Yesterday morning we started our annual descent into western madness with the opening parade of the Calgary Stampede — The Greatest Outdoor Show on Earth.

For the next ten days it’s non-stop partying, shows, midways, agricultural displays, rodeos, and some of the strangest food going. Here’s the new and (so they say) exciting foods offered this year on the midway.  Personally, I might have to sample the bacon wrapped corn-on-the-cob, but hold the maple syrup, please.

In honor of all things cowgirlish, here’s a shrine I made several years ago after reading Carol Owen’s wonderful book about shrines.

For the makers out there, the base is foam core board, with a mulberry paper covering and lots of Golden® matt gel to hold it in place. The writing was computer generated and printed on tissue paper, then attached with more matt gel.

I had so much fun attaching everything I could find that might relate to a cowgirl theme: western cloth on the roof, miniature white hat (the symbol of the Stampede), milagro charms, deputy’s star, miniature quilt made with Roy Rogers/Dale Evans fabric, beads, cow buttons, stars, letter beads that say “Go west, young woman,” a copper bracelet, a miniature lariat, and an air-dry paper clay face. The really spooky thing is how much the face turned out to look like me. Complete accident.

Cow Girl Shrine Front

Cow Girl Shrine Front

Cow Girl Shrine Back

Cow Girl Shrine Back

Cow Girl Shrine - One Side

Cow Girl Shrine – One Side

Cow Girl Shrine - Other Side

Cow Girl Shrine – Other Side

Detail of cow girl's face

Detail of cow girl’s face

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Art, I made this

Art I Love: Prompt Sticks

A few years ago I made a set of art prompt sticks. Prompts are a way to take a work in a new, often unexpected, direction. When I get stuck, I pull a stick at random and think about using what’s described on the stick in the piece.

For the makers among us:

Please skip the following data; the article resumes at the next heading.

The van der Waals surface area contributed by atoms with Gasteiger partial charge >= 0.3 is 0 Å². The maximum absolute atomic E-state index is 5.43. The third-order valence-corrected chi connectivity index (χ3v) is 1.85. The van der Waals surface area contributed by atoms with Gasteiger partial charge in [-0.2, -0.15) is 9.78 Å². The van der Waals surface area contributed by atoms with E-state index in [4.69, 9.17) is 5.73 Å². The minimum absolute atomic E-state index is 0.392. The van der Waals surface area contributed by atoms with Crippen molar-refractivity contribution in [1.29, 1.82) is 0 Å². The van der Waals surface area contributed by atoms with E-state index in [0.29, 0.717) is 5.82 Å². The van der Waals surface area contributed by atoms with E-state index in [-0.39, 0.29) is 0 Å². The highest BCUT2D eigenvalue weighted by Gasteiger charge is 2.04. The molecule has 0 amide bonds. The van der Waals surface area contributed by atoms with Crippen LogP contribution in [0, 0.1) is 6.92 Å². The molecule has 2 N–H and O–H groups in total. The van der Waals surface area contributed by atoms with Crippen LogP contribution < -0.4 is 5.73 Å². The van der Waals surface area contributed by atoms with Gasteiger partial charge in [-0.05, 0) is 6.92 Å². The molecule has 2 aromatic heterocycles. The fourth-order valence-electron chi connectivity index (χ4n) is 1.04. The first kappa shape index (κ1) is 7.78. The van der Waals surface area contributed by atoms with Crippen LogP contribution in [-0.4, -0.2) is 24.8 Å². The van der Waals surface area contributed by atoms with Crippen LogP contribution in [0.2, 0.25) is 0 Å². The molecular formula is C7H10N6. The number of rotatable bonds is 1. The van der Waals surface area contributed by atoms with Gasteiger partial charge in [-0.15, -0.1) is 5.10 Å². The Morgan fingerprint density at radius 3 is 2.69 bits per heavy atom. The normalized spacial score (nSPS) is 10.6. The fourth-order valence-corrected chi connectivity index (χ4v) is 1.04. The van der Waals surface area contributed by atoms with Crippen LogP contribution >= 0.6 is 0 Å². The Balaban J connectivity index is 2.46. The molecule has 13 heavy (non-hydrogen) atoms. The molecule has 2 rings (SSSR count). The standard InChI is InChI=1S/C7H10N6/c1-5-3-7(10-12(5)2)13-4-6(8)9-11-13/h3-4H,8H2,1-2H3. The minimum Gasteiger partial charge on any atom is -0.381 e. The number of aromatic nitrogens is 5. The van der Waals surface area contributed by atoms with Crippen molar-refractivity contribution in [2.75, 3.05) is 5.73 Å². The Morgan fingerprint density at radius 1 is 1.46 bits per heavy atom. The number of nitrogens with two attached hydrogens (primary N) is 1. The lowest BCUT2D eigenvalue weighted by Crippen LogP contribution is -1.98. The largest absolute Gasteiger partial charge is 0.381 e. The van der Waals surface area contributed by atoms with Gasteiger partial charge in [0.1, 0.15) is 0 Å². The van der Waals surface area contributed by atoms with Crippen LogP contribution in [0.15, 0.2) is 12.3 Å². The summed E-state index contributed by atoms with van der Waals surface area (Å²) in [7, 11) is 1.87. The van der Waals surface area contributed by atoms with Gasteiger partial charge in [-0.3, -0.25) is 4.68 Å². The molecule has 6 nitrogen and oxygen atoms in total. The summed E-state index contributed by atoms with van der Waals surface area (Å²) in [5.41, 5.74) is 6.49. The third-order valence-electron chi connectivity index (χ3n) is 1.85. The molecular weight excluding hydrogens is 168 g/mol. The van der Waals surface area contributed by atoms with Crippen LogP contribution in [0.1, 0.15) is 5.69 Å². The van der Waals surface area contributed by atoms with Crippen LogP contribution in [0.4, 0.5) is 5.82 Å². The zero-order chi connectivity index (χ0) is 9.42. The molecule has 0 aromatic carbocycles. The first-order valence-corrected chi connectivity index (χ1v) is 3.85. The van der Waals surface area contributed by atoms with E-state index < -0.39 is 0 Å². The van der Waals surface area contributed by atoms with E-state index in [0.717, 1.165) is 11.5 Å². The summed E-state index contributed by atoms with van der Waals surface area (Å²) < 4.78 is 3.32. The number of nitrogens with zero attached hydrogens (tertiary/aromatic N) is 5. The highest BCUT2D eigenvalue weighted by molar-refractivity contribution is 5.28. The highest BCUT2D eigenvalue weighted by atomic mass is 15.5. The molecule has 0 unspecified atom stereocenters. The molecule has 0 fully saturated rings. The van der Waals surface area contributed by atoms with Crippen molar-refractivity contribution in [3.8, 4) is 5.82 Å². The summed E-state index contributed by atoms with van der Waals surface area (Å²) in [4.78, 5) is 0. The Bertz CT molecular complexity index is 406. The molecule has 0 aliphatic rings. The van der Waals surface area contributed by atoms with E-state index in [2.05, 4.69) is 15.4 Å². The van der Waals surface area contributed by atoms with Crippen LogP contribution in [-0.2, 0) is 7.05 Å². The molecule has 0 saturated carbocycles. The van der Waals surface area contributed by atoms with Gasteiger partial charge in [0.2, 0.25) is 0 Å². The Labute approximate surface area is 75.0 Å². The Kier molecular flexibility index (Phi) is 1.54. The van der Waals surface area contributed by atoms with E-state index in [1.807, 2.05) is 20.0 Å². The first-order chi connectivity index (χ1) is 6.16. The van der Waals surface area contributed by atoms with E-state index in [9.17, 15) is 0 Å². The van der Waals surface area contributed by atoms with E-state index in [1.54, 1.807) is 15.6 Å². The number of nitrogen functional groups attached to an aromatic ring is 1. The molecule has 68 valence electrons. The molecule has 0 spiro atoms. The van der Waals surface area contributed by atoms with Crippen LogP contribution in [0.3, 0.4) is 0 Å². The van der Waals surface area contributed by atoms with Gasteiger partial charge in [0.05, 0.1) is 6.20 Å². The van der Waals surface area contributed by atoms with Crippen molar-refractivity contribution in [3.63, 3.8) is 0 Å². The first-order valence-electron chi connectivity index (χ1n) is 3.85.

Container is a plastic vitamin bottle with the top cut off. Cover in air dry clay. Score with a blunt tool to incise a pattern. Paint with acrylics. Add a round of craft felt on the bottom. Sun emblem is also air-dry clay, painted with acrylics.

Sticks are colored craft sticks. Tape a piece of tissue paper to a piece of plain bond paper. Type as many prompts as are wanted, leaving enough space between them so there will be room to cut. Print the prompts on the tissue/bond paper combination by running it through a printer. Cut the prompts apart. Attach one prompt to each stick with gel medium.

By the way the blue stick should read “Add a contrasting color,” though there are ways to add contracting colors to make something look smaller.

This is a project that’s a lot of fun to make and use with children.

2014-06-28 PromptSticks

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Art, I made this, Writer's life

Level Thinking: 168 hours; 15 minutes

Recently, I had the pleasure of taking a course with Melissa Dinwiddie. All of the participants came with unfinished projects. In my case one thing I brought to the course was a project I last worked on in June 2012 – a whole two years ago. The idea was that through a combination of goal-setting sessions, rally calls, and encouraging one another we would complete these projects. It worked.

Everyone finished something, though a lot of people were surprised to discover they really wanted to finish something totally different than they thought they wanted.

One of the biggest topics we talked about was time. Many of our discussions centred around two time time constraints: 168 hours and 15 minutes.

168 hours

This is 24 hours a day x 7 days in a week. No matter how we slice or dice it, it’s all we’ve got and all we’re going to get. We might think of it as the ultimate time constraint.

And no, multi-tasking doesn’t add hours to the week. In fact it subtracts them. We now know from all those peek-a-boo machines that can look at our brain in motion that multi-tasking doesn’t exist. It is really very rapid shifts, sometimes measured in milliseconds, from one project to another. These rapid shifts decrease concentration and memory and rapidly fatigue the brain.

As a reminder, I made a mini-quilt to celebrate the number 168. It’s called 168: butterflies, birds fly and time flies. I’m going to hang in my writing area.

168Quilt

15 minutes

All creative people get behind, and we have a devil of a time getting started again. Those same take-a-peek at the brain machines tell us that fear is the reason restarting is so hard. This isn’t fear that we won’t do the project well; it is fear and guilt about starting. We should have done this earlier. Because we haven’t done it according to some magic time frame we are weak, lazy, bad, and not really worthy of the title artist or writer. The longer we keep from starting, the more fear about not starting builds and the harder it becomes to start.

Here’s the secret to starting again: touch the materials. This is where artists have a  heck of a lot easier time than writers. It’s a lot more tactile to touch fabric or paints or beads than it is to touch paper or keyboards. This is the time that we need to write with a pen in a journal or notebook. Here’s how it works.